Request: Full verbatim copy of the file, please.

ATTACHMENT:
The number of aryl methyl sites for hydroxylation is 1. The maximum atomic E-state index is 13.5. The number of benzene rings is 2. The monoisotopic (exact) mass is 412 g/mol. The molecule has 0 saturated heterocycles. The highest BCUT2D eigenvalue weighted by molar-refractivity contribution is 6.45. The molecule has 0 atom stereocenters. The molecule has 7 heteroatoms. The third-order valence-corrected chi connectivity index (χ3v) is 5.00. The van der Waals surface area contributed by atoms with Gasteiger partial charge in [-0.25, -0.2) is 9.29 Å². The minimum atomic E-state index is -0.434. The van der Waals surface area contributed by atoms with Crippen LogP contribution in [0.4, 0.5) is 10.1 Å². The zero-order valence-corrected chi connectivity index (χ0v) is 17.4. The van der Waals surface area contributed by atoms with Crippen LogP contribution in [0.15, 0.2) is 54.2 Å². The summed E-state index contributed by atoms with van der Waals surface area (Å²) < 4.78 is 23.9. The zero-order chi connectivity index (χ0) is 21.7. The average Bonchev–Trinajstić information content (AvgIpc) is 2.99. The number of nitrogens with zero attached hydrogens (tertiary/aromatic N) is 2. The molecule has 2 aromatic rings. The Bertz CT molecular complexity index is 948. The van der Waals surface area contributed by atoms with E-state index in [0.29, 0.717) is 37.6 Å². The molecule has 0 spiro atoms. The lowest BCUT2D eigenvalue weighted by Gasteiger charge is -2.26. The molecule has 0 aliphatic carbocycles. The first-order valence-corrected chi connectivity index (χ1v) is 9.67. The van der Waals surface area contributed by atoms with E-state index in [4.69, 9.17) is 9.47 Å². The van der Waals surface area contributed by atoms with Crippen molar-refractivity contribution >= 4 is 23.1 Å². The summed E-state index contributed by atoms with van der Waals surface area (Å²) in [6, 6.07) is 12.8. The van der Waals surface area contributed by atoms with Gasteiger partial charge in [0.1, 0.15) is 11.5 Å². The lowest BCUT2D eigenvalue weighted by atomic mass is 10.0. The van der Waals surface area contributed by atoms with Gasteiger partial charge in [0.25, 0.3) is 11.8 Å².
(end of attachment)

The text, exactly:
The number of aryl methyl sites for hydroxylation is 1. The maximum atomic E-state index is 13.5. The number of benzene rings is 2. The monoisotopic (exact) mass is 412 g/mol. The molecule has 0 saturated heterocycles. The highest BCUT2D eigenvalue weighted by molar-refractivity contribution is 6.45. The molecule has 0 atom stereocenters. The molecule has 7 heteroatoms. The third-order valence-corrected chi connectivity index (χ3v) is 5.00. The van der Waals surface area contributed by atoms with Gasteiger partial charge in [-0.25, -0.2) is 9.29 Å². The minimum atomic E-state index is -0.434. The van der Waals surface area contributed by atoms with Crippen LogP contribution in [0.4, 0.5) is 10.1 Å². The zero-order valence-corrected chi connectivity index (χ0v) is 17.4. The van der Waals surface area contributed by atoms with Crippen LogP contribution in [0.15, 0.2) is 54.2 Å². The summed E-state index contributed by atoms with van der Waals surface area (Å²) < 4.78 is 23.9. The zero-order chi connectivity index (χ0) is 21.7. The average Bonchev–Trinajstić information content (AvgIpc) is 2.99. The number of nitrogens with zero attached hydrogens (tertiary/aromatic N) is 2. The molecule has 2 aromatic rings. The Bertz CT molecular complexity index is 948. The van der Waals surface area contributed by atoms with E-state index in [0.29, 0.717) is 37.6 Å². The molecule has 0 spiro atoms. The lowest BCUT2D eigenvalue weighted by Gasteiger charge is -2.26. The molecule has 0 aliphatic carbocycles. The first-order valence-corrected chi connectivity index (χ1v) is 9.67. The van der Waals surface area contributed by atoms with E-state index in [4.69, 9.17) is 9.47 Å². The van der Waals surface area contributed by atoms with Crippen molar-refractivity contribution >= 4 is 23.1 Å². The summed E-state index contributed by atoms with van der Waals surface area (Å²) in [6, 6.07) is 12.8. The van der Waals surface area contributed by atoms with Gasteiger partial charge in [0.1, 0.15) is 11.5 Å². The lowest BCUT2D eigenvalue weighted by atomic mass is 10.0. The van der Waals surface area contributed by atoms with Gasteiger partial charge in [0.25, 0.3) is 11.8 Å².